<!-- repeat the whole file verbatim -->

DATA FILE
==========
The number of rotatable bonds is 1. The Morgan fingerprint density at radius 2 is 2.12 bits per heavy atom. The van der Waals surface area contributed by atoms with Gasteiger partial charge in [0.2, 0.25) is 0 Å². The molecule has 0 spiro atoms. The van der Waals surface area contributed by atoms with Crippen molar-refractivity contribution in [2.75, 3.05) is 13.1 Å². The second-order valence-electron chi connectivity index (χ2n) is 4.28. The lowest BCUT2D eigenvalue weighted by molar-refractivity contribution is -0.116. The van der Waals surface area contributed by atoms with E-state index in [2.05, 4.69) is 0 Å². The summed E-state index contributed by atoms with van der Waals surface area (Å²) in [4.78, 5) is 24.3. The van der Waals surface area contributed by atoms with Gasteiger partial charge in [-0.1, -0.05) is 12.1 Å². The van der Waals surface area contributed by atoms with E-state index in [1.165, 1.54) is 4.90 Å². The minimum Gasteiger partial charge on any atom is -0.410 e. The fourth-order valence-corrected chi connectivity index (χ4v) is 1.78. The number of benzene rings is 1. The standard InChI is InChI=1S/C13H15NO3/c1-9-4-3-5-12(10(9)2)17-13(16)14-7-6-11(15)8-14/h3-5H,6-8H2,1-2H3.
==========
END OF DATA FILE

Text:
The number of rotatable bonds is 1. The Morgan fingerprint density at radius 2 is 2.12 bits per heavy atom. The van der Waals surface area contributed by atoms with Gasteiger partial charge in [0.2, 0.25) is 0 Å². The molecule has 0 spiro atoms. The van der Waals surface area contributed by atoms with Crippen molar-refractivity contribution in [2.75, 3.05) is 13.1 Å². The second-order valence-electron chi connectivity index (χ2n) is 4.28. The lowest BCUT2D eigenvalue weighted by molar-refractivity contribution is -0.116. The van der Waals surface area contributed by atoms with E-state index in [2.05, 4.69) is 0 Å². The summed E-state index contributed by atoms with van der Waals surface area (Å²) in [4.78, 5) is 24.3. The van der Waals surface area contributed by atoms with Gasteiger partial charge in [-0.1, -0.05) is 12.1 Å². The van der Waals surface area contributed by atoms with E-state index in [1.165, 1.54) is 4.90 Å². The minimum Gasteiger partial charge on any atom is -0.410 e. The fourth-order valence-corrected chi connectivity index (χ4v) is 1.78. The number of benzene rings is 1. The standard InChI is InChI=1S/C13H15NO3/c1-9-4-3-5-12(10(9)2)17-13(16)14-7-6-11(15)8-14/h3-5H,6-8H2,1-2H3.